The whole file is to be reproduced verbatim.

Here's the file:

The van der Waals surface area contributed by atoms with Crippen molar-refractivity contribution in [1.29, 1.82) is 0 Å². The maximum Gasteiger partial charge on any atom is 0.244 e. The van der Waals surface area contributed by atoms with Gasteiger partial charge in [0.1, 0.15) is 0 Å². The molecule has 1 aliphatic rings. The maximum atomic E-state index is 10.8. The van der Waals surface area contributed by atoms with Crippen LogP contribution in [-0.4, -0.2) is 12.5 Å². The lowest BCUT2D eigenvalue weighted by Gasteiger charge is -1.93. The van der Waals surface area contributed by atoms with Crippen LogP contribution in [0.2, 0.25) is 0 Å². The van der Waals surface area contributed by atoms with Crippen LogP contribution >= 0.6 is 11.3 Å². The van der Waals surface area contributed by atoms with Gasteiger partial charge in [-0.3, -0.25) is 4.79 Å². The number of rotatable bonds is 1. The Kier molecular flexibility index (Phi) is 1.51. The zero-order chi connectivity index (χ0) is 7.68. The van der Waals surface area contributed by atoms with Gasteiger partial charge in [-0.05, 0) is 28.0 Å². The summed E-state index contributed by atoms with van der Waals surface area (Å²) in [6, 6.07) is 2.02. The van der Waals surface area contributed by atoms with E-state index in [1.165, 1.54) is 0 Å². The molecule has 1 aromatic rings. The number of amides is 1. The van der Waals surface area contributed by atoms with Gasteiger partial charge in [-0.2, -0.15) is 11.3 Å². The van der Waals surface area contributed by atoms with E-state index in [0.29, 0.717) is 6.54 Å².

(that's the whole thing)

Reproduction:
The van der Waals surface area contributed by atoms with Crippen molar-refractivity contribution in [1.29, 1.82) is 0 Å². The maximum Gasteiger partial charge on any atom is 0.244 e. The van der Waals surface area contributed by atoms with Gasteiger partial charge in [0.1, 0.15) is 0 Å². The molecule has 1 aliphatic rings. The maximum atomic E-state index is 10.8. The van der Waals surface area contributed by atoms with Crippen LogP contribution in [-0.4, -0.2) is 12.5 Å². The lowest BCUT2D eigenvalue weighted by Gasteiger charge is -1.93. The van der Waals surface area contributed by atoms with Crippen LogP contribution in [0.2, 0.25) is 0 Å². The van der Waals surface area contributed by atoms with Crippen LogP contribution >= 0.6 is 11.3 Å². The van der Waals surface area contributed by atoms with Gasteiger partial charge in [-0.3, -0.25) is 4.79 Å². The number of rotatable bonds is 1. The Kier molecular flexibility index (Phi) is 1.51. The zero-order chi connectivity index (χ0) is 7.68. The van der Waals surface area contributed by atoms with Gasteiger partial charge in [-0.05, 0) is 28.0 Å². The summed E-state index contributed by atoms with van der Waals surface area (Å²) in [6, 6.07) is 2.02. The van der Waals surface area contributed by atoms with E-state index in [1.165, 1.54) is 0 Å². The molecule has 1 aromatic rings. The number of amides is 1. The van der Waals surface area contributed by atoms with Gasteiger partial charge in [-0.2, -0.15) is 11.3 Å². The van der Waals surface area contributed by atoms with E-state index in [0.29, 0.717) is 6.54 Å².